“As Berry has said,” said Thu then, “your guild will need to be armed, especially at first.”
“That’s why the first thing I think we should do is get a bunch of ruinmen out here,” I said. “Not to strip the place—Berry and I have finder’s rights on it, and they’ll honor that—but to make sure that nobody else will try to take it. People don’t often mess with us.”
“I well remember,” Thu said, with a slight smile.
“Time might be an issue there,” said Eleen. “One of you would have to go back to Cansiddi, talk with the guild there, get enough ruinmen together—”
I shook my head. “I left notes on how to get here at the Cansiddi guild hall, in case we didn’t come back. They’re sealed and locked away, but all it would take is one radio message from me to get them to open it. And if I know ruinmen at all, once word got around that I’d gone west from Cansiddi into the desert, dozens of young misters with no other call on their time would have headed for Cansiddi on the off chance that they might be able to get in on the dig.”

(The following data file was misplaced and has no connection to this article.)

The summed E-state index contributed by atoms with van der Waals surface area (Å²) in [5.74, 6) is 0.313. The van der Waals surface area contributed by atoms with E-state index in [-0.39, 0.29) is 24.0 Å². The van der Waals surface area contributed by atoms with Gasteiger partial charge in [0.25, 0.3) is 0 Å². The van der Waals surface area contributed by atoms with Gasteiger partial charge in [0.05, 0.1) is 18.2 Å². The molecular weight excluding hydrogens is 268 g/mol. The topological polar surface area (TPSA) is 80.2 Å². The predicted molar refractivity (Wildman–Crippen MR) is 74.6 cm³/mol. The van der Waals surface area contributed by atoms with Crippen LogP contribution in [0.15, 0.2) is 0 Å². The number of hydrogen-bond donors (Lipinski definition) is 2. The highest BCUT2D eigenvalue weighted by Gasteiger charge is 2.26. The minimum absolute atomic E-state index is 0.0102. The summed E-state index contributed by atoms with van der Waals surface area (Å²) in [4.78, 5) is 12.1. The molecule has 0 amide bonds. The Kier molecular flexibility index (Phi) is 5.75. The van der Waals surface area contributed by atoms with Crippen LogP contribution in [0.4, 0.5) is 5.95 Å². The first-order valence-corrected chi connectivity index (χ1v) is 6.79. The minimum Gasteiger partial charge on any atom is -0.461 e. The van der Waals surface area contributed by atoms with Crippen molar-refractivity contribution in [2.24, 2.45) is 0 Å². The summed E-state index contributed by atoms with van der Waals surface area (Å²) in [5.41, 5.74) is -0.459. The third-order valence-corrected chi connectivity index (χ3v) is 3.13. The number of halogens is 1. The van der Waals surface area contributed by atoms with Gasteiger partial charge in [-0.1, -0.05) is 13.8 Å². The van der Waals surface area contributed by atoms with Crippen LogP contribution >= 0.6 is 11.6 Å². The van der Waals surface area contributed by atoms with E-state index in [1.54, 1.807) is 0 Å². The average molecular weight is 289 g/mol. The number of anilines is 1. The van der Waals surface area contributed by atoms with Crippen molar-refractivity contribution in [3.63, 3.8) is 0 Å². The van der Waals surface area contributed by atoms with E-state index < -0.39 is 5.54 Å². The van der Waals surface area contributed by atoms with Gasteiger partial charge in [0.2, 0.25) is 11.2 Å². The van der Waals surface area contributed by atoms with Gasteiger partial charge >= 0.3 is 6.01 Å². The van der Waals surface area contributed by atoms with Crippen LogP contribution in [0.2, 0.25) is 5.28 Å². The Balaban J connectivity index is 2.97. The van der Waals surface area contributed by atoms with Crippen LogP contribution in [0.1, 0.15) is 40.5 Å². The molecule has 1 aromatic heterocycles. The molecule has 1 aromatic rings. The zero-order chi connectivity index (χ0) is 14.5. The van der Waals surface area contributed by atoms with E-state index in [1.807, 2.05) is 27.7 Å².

They were all looking at me by then, Berry with the first slight smile I’d seen on his face since we heard that his mother was dead, Eleen still staring at something none of us could see, Tashel Ban giving me his owlish look, Thu unreadable as always.
“It would be a gamble,” Thu said finally.
“If you’ve got a better idea,” I told him, “I’d be happy to hear it.”
He allowed a smile, said nothing. I glanced at the others. Berry was nodding agreement; Eleen had stopped looking past me at whatever it was, and had begun to smile; Tashel Ban frowned, and then said, “It’s a gamble, no question. Shall we cast the bones?”